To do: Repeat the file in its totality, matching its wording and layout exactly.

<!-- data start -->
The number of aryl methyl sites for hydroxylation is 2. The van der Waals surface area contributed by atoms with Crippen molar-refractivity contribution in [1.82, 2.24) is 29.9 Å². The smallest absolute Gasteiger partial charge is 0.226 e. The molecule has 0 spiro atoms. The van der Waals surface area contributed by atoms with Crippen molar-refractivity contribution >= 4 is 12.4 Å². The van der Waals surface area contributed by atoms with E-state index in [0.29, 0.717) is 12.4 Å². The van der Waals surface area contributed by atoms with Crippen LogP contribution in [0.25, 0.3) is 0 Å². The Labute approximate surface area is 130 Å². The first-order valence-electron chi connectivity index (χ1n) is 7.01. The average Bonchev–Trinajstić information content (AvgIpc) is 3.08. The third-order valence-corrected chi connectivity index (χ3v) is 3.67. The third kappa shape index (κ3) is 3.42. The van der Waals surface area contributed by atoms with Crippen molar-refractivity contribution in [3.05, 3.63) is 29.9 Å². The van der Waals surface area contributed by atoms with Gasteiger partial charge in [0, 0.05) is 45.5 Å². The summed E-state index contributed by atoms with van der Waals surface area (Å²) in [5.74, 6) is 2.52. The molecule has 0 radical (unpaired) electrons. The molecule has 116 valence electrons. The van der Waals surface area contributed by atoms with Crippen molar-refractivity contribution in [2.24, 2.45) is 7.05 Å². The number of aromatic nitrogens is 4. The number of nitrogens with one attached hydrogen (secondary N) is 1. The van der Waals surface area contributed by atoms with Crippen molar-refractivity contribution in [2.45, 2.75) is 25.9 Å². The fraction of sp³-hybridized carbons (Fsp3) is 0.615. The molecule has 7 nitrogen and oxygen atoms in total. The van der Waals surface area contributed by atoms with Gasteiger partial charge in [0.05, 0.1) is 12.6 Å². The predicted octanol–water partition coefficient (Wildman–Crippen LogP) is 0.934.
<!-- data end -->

The number of aryl methyl sites for hydroxylation is 2. The van der Waals surface area contributed by atoms with Crippen molar-refractivity contribution in [1.82, 2.24) is 29.9 Å². The smallest absolute Gasteiger partial charge is 0.226 e. The molecule has 0 spiro atoms. The van der Waals surface area contributed by atoms with Crippen molar-refractivity contribution >= 4 is 12.4 Å². The van der Waals surface area contributed by atoms with E-state index in [0.29, 0.717) is 12.4 Å². The van der Waals surface area contributed by atoms with Crippen LogP contribution in [0.25, 0.3) is 0 Å². The Labute approximate surface area is 130 Å². The first-order valence-electron chi connectivity index (χ1n) is 7.01. The average Bonchev–Trinajstić information content (AvgIpc) is 3.08. The third-order valence-corrected chi connectivity index (χ3v) is 3.67. The third kappa shape index (κ3) is 3.42. The van der Waals surface area contributed by atoms with Crippen molar-refractivity contribution in [3.05, 3.63) is 29.9 Å². The van der Waals surface area contributed by atoms with Gasteiger partial charge in [0, 0.05) is 45.5 Å². The summed E-state index contributed by atoms with van der Waals surface area (Å²) in [5.74, 6) is 2.52. The molecule has 0 radical (unpaired) electrons. The molecule has 116 valence electrons. The van der Waals surface area contributed by atoms with Crippen molar-refractivity contribution in [2.24, 2.45) is 7.05 Å². The number of aromatic nitrogens is 4. The number of nitrogens with one attached hydrogen (secondary N) is 1. The van der Waals surface area contributed by atoms with Crippen molar-refractivity contribution in [2.45, 2.75) is 25.9 Å². The fraction of sp³-hybridized carbons (Fsp3) is 0.615. The molecule has 7 nitrogen and oxygen atoms in total. The van der Waals surface area contributed by atoms with Gasteiger partial charge in [0.05, 0.1) is 12.6 Å². The predicted octanol–water partition coefficient (Wildman–Crippen LogP) is 0.934.